by Deb Matlock

I have been asked, on occasion, about the name of my business. Wild Rhythms came to me out of the blue, on a hike over a decade ago. It felt right and made sense with the kind of work I do focusing on deep and sacred connection between people, animals, the earth, and the world of spirit. So, based purely on inspiration, I went to the Colorado state business office (this was before the ease of the internet) and secured the name Wild Rhythms, LLC. I walked out of the business office, official forms in hand, and thought to myself, “What on earth does wild rhythms mean?” Thus began a journey I am still taking today; a journey into the deepest meanings of both wild and rhythm.

grey fox in snowfall

“The word wild is like a gray fox trotting off through the forest, ducking behind the bushes, going in and out of sight.”

Gary Snyder, The Practice of the Wild.

I love the word wild. It brings to mind images of birds flying overhead, coyotes howling during the night, blizzards whitening the landscape, and leaves falling from trees. However, when I think of wild, I am very aware of the thoughts coming to me through the lens of my culture; thoughts telling me that to be wild is to be out of control, unruly, inappropriate, and chaotic.

Instead, I try to feel my way into the idea that wild is what we each possess deep in our souls. It is the energy of creativity showing its magical hand daily in the world. It is life, death, happiness, sadness, confusion and clarity. It is chaos and it is order. Wild is just as present in our own moments of laughter and tears as it is in the instant a mountain lion brings down a mule deer. It is not to be feared, but rather to be lived. In short, wild is life.

“Rhythm is our mother tongue.”
Gabrielle Roth, Sweat Your Prayers: Movement as Spiritual Practice.

When I think of the word rhythm, my thoughts instantly turn to people tapping their feet while a band is playing, or bodies moving to a harsh beat in a dance club. If I think a little longer, I might start to consider the sound of rain falling on a roof, or a heart beating its familiar tempo inside the body. Further thought may lead me to consider the changing of seasons, the patterns of the moon, and being completely in tune with our animal companions. Then, most likely, a sound such as a ringing phone, a car horn, or perhaps a clap of thunder will interrupt my thought rhythm and bring me back to the present.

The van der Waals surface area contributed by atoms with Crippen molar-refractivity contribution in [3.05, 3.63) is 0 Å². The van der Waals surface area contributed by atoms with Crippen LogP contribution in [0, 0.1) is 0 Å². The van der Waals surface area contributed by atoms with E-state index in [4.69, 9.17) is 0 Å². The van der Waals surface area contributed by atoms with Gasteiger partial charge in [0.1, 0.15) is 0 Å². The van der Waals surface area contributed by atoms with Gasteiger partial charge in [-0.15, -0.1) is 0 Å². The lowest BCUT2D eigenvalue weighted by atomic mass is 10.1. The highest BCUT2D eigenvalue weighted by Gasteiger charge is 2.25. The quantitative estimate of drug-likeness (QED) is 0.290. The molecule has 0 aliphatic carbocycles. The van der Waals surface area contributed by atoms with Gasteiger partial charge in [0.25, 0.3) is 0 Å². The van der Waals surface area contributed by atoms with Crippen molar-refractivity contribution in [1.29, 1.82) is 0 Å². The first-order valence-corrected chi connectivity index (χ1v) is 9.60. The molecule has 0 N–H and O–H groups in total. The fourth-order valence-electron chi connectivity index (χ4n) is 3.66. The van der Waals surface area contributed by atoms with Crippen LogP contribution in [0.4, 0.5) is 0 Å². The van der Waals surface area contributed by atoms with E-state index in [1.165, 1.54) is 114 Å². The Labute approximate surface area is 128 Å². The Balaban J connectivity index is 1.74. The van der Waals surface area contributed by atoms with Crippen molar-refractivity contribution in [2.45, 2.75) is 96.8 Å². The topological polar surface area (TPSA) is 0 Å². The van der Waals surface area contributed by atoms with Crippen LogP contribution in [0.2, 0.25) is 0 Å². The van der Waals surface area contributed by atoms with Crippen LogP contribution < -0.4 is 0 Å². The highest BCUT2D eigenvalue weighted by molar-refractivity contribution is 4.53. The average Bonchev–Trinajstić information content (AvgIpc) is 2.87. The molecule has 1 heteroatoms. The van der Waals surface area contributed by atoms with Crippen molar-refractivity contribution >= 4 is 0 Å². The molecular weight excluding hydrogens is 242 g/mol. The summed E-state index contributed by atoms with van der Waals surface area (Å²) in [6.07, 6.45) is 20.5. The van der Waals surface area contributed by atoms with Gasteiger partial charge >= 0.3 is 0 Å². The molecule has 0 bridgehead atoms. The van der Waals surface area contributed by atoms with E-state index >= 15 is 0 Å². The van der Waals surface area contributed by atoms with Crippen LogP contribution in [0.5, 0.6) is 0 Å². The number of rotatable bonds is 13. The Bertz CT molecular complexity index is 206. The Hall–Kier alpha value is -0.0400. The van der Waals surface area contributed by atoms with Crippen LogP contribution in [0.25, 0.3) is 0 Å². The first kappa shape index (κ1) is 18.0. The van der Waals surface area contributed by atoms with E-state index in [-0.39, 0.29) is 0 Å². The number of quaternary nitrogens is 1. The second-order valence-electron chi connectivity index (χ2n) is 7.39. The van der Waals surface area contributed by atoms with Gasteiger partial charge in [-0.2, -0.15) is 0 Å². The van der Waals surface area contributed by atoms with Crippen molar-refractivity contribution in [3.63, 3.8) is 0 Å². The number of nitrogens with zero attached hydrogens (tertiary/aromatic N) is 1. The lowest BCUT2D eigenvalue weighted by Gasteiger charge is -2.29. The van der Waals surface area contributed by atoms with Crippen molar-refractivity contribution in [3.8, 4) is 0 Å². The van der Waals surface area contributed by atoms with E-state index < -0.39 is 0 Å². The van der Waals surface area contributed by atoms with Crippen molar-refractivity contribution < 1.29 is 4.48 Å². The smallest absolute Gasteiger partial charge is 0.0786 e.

So, what is rhythm? It is the beat to which we create the dance that is our life story. At times we are able to feel our oneness with our work, our families, our friends, our ideas, and the living world around us. At other times, we are scattered and confused. We are in different rhythms at different times, but we are always in some kind of rhythm.

According to Andrea Olsen in her lovely book entitled Body and Earth: An Experiential Guide, “Rhythm is when things happen, occurring on various time scales, from the repetitive sound of a heart beating moment by moment to the seemingly isolated eruptions of volcanoes over billions of years. Rhythm is also a way of establishing community, including human and other-than-human participants. When we move together in rhythmic interaction, we experience relationship; when we are aware of the overriding rhythms of the seasons, epochs, and eons, we feel ourselves as participants in an expansive choreography.” This quote resonates deeply with me and helped to form the foundation for the work of Wild Rhythms.

So, essentially, Wild is the essence of life and Rhythm is the force that allows us to exist. This understanding humbles and inspires me daily.

Deb Matlock grew up in the mountains of Colorado and is deeply committed to nurturing the connection between people, animals, earth, and spirit.  She has spent twenty-five years working as a professional environmental and humane educator and naturalist.  Additionally, Deb offers shamanic-style spiritual guidance, animal communication, nature connection workshops, and retreats through her business, Wild Rhythms.  She is passionate about helping people find connection and deep spiritual meaning in their lives and in the places where they live.  Deb holds a Master of Arts in Environmental Education from Prescott College and is pursuing her doctoral degree in environmental studies at Antioch University New England. 

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